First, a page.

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EA has now fully embraced online connectivity in UEFA Euro 2008 and this means you can join online clans, play in tournaments, ranked single matches, or unranked matches. The online mode requires you to register with EA which is done through the game. Considering you already have an Xbox Live gamertag this seems slightly unnecessary, however the process only took a few minutes. The upside to this is a number of statistics are stored on your profile for friends and the like to view.

A number of lobbies in the online mode allow you to meet up with people in your skill category or your country, which is a nice feature, but it doesn’t seem to be used enough. The quick match works well and attempts to match you up with another player of your skill level. This works quickly and if no-one is found immediately you can put it on hold which means the game will alert you when it finds someone to play, leaving you free to browse the menus (not very entertaining, unfortunately).

My foray into the online mode resulted in great frustration however when I was matched up with players of vastly greater skill levels. This combined with a small amount of lag made for a depressing match, where I conceded goal after goal without scoring once. The worst part about this, is thanks to the lack of a tutorial, it's impossible to truly figure out where you are making mistakes and what it is that the other player is doing that your not. However practice does make perfect, and bit by bit the game makes more and more sense.

What does help to ease the initial frustrations however, is the incredible sound track that EA has lined up for UEFA Euro 2008. There is a mix of music from a range of nations and its a real pleasure to have it playing in the background. Another nice touch is the addition of a national anthem when you win a game, which, if playing for your favourite team, really helps give you pleasure from a win. Overall the sound effects are some of the best so far, with stadium announcers in the language of the home team, and the inclusion of chants from the crowd, as well as jeering and urging on. The commentators are also good and their comments usually accurately reflect the action on the field, with little repetition. This is an area that EA has traditionally excelled at, and UEFA Euro 2008 is no exception.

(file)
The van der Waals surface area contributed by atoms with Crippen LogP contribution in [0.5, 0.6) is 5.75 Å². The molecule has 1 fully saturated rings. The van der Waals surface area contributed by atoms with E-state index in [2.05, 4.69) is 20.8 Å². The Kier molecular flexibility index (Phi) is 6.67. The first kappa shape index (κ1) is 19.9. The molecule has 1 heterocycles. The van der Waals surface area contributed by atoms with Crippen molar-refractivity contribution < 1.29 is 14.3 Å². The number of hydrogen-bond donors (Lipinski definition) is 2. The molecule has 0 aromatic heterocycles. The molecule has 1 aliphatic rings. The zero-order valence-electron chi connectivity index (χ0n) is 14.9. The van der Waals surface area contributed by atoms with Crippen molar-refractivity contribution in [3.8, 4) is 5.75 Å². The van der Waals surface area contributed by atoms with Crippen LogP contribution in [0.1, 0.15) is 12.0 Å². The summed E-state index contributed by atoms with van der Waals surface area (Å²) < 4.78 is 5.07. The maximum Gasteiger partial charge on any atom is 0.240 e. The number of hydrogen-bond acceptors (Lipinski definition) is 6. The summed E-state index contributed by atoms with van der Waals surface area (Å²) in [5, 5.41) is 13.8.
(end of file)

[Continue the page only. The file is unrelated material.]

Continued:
UEFA Euro 2008 is all in all a slick well presented football (soccer) package. Well presented and with beautiful graphics it is a pleasure to look at. The high learning curve is frustrating at times, considering the lack of a tutorial or any real explanation of the different controls and what they do or how to pull them off. This means it's very much a trial and error experience, however the fast paced gameplay gives you little time to really have a play around with the ball. This is a game that will appeal most to veterans of previous EA soccer titles who will find the controls easier to manage. The inclusion of an in-depth online mode also means you can take on other people around the world which should keep UEFA Euro 2008 challenging for much longer. Overall a good effort which has built on strengths. EA are definitely going in the right direction, but they’re not quite there yet.